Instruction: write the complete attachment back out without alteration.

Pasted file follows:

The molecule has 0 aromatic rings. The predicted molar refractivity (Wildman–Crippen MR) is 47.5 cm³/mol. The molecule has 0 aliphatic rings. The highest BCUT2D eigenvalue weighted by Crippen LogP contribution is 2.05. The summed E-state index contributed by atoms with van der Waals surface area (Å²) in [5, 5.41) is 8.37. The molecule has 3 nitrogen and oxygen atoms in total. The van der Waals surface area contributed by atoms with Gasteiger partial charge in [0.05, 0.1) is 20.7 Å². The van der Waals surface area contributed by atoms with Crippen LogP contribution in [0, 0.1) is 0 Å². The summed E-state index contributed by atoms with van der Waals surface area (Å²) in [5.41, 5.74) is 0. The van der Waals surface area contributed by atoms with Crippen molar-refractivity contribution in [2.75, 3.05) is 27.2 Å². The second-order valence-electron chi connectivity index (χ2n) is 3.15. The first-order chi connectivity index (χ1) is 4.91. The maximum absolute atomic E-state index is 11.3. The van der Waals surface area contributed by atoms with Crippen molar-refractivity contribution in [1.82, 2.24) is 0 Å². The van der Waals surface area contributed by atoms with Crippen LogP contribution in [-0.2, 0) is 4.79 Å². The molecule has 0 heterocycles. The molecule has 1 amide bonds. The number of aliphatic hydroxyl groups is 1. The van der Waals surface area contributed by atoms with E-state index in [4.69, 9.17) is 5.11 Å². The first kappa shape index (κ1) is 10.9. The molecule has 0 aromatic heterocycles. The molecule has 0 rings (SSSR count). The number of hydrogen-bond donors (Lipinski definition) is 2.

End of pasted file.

The molecule has 0 aromatic rings. The predicted molar refractivity (Wildman–Crippen MR) is 47.5 cm³/mol. The molecule has 0 aliphatic rings. The highest BCUT2D eigenvalue weighted by Crippen LogP contribution is 2.05. The summed E-state index contributed by atoms with van der Waals surface area (Å²) in [5, 5.41) is 8.37. The molecule has 3 nitrogen and oxygen atoms in total. The van der Waals surface area contributed by atoms with Gasteiger partial charge in [0.05, 0.1) is 20.7 Å². The van der Waals surface area contributed by atoms with Crippen LogP contribution in [0, 0.1) is 0 Å². The summed E-state index contributed by atoms with van der Waals surface area (Å²) in [5.41, 5.74) is 0. The van der Waals surface area contributed by atoms with Crippen molar-refractivity contribution in [2.75, 3.05) is 27.2 Å². The second-order valence-electron chi connectivity index (χ2n) is 3.15. The first-order chi connectivity index (χ1) is 4.91. The maximum absolute atomic E-state index is 11.3. The van der Waals surface area contributed by atoms with Crippen molar-refractivity contribution in [1.82, 2.24) is 0 Å². The van der Waals surface area contributed by atoms with Crippen LogP contribution in [-0.2, 0) is 4.79 Å². The molecule has 0 heterocycles. The molecule has 1 amide bonds. The number of aliphatic hydroxyl groups is 1. The van der Waals surface area contributed by atoms with E-state index in [4.69, 9.17) is 5.11 Å². The first kappa shape index (κ1) is 10.9. The molecule has 0 aromatic heterocycles. The molecule has 0 rings (SSSR count). The number of hydrogen-bond donors (Lipinski definition) is 2.